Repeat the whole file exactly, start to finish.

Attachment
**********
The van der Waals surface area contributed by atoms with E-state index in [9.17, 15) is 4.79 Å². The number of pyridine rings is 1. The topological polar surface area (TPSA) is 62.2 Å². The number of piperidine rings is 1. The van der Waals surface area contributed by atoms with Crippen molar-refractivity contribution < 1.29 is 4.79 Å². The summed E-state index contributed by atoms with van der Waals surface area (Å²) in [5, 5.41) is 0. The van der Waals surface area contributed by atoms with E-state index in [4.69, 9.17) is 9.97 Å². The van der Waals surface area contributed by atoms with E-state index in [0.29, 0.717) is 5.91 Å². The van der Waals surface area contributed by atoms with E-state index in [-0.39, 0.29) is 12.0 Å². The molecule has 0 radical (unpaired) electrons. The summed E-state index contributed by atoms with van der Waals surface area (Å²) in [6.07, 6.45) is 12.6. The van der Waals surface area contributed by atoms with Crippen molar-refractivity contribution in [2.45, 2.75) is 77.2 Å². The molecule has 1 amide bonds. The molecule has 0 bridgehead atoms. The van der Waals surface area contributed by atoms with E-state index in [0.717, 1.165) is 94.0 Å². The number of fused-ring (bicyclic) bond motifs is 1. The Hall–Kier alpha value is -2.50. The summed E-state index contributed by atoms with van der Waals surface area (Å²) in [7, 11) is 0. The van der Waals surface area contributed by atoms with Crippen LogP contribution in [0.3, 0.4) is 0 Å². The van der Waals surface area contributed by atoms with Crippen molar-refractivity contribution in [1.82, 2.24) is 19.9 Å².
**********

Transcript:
The van der Waals surface area contributed by atoms with E-state index in [9.17, 15) is 4.79 Å². The number of pyridine rings is 1. The topological polar surface area (TPSA) is 62.2 Å². The number of piperidine rings is 1. The van der Waals surface area contributed by atoms with Crippen molar-refractivity contribution < 1.29 is 4.79 Å². The summed E-state index contributed by atoms with van der Waals surface area (Å²) in [5, 5.41) is 0. The van der Waals surface area contributed by atoms with E-state index in [4.69, 9.17) is 9.97 Å². The van der Waals surface area contributed by atoms with E-state index in [0.29, 0.717) is 5.91 Å². The van der Waals surface area contributed by atoms with E-state index in [-0.39, 0.29) is 12.0 Å². The molecule has 0 radical (unpaired) electrons. The summed E-state index contributed by atoms with van der Waals surface area (Å²) in [6.07, 6.45) is 12.6. The van der Waals surface area contributed by atoms with Crippen molar-refractivity contribution in [2.45, 2.75) is 77.2 Å². The molecule has 1 amide bonds. The molecule has 0 bridgehead atoms. The van der Waals surface area contributed by atoms with E-state index in [0.717, 1.165) is 94.0 Å². The number of fused-ring (bicyclic) bond motifs is 1. The Hall–Kier alpha value is -2.50. The summed E-state index contributed by atoms with van der Waals surface area (Å²) in [7, 11) is 0. The van der Waals surface area contributed by atoms with Crippen LogP contribution in [0.3, 0.4) is 0 Å². The van der Waals surface area contributed by atoms with Crippen molar-refractivity contribution in [1.82, 2.24) is 19.9 Å².